Good Morning
Good Morning

Giants defeat Packers, 27-13, for fourth straight win

Jason Pierre-Paul is congratulated by safety Antrel Rolle

Jason Pierre-Paul is congratulated by safety Antrel Rolle on his 24-yard interception return for a touchdown against the Green Bay Packers. (Nov. 17, 2013) Credit: Kathleen Malone-Van Dyke

Guess who's no longer in last place? The Giants! The team that started 0-6, its worst start in nearly four decades.

It may not seem like much for a squad that had such lofty aspirations when the season began, but to be out of the NFC East's cellar for the first time this year on the strength of a fourth straight win -- this latest one 27-13 over the Packers on Sunday -- certainly is progress.

It's still third place-and-long for the Giants' chances at the playoffs, but the pulse of what would be the most impressive comeback in NFL history continues to beat for another week. And what a week it will be.

The win sets up a rematch against the Cowboys (5-5) next week at MetLife Stadium. If the Giants (4-6) win, they'll be tied for second, one game behind the first-place Eagles (6-5), who will have their bye. Philadelphia's win over Washington (3-7) prevented the Giants from playing for a share of first next week.

"We're going to put it on 'em,'' said Jason Pierre-Paul, whose 24-yard interception return for a touchdown late in the game sealed the win. "It's going to be a dogfight. There's going to be some blood spilled out there.''

It still may be the regular season, but Sunday against Dallas will be as close to the playoffs as a November game can get.

"It's for all the marbles,'' said Jon Beason, who also had an interception. "The winner is going to go on and still have a chance and the loser is probably going to be left for dead.''

The Giants already have been there. They are the second NFL team to follow a start of 0-6 or worse with four straight wins. The 2009 Titans lost their first six and won the next five.

"In this league, at 0-6, you can start shipping your cars home and start planning your vacations,'' Justin Tuck said.

And it seemed for a long time as though their rematch with Dallas would lack the throbbing excitement that usually accompanies the meetings of the NFC East rivals. The banging of the war drums already was echoing through the Giants' locker room Sunday night.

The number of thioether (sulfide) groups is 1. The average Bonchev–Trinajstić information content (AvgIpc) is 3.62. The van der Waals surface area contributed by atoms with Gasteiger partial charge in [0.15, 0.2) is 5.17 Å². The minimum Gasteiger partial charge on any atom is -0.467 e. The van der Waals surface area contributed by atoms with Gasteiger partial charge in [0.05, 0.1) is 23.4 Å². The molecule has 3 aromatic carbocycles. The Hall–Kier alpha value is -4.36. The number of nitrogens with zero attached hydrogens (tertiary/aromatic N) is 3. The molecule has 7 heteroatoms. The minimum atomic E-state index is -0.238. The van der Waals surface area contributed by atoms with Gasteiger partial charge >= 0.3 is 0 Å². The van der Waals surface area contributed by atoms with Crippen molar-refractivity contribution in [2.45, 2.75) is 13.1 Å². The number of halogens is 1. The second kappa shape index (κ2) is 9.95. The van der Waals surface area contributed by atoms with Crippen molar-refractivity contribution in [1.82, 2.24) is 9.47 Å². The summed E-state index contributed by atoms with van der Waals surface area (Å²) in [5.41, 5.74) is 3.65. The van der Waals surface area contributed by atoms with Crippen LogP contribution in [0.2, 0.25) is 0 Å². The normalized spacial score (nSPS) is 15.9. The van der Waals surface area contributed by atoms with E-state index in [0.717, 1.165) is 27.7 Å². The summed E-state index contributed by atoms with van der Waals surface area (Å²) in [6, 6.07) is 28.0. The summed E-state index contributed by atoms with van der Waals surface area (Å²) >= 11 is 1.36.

"That means something to our football team,'' Brandon Jacobs said of the high stakes. "We've been on a roll with four straight and we're looking for it to keep going. We know we have a tough Dallas team coming in here next week and they're coming to break that streak. We're going to do what we have to do during the week, during practice, and make it happen.''

The Giants took a 7-0 lead on Eli Manning's 26-yard touchdown pass to Rueben Randle with 5:34 left in the first quarter. But with the score 10-3 and the ball at the Packers' 15, when Manning tried to hit Louis Murphy Jr., he was intercepted for the 17th time this year. Murphy was on the field for Hakeem Nicks, who had gone to the sideline, apparently miffed, after a potential touchdown pass to him was incomplete two snaps earlier.

The Packers (5-5) cut it to 10-6 on Mason Crosby's 57-yard field goal at the end of the first half, the longest ever kicked against the Giants and the longest ever at MetLife Stadium.

The Giants then scored 10 straight points off stops -- Beason's interception led to a field goal and a tackle by Spencer Paysinger and Mark Herzlich on a fake punt set up a drive that ended with a 1-yard TD run by Jacobs -- to go ahead 20-6. But after a 52-yard completion from third-string quarterback Scott Tolzien to Jarrett Boykin, Eddie Lacy scored on a 4-yard run to make it 20-13.

But when Tolzien tried to hit Andrew Quarless on the first snap of the Packers' next drive, Pierre-Paul stepped in the passing lane and caught the ball cleanly, returning it 24 yards for a 27-13 lead with 10:49 left. The Giants sealed it when Antrel Rolle intercepted Tolzien's long pass with 1:49 left.

Three takeaways in the fourth quarter against the Packers are a lot different from the last time the Giants played Dallas and had six turnovers that led to 24 points. The Giants are vastly different now, having turned the ball over only six times in the four-game winning streak.

"Six turnovers and they barely beat us, plain and simple,'' Terrell Thomas said. "It doesn't matter what we did in Week 1. It matters what happens right now.''

That the Giants have even gotten to the point that "right now'' means anything is remarkable in and of itself.

New York Sports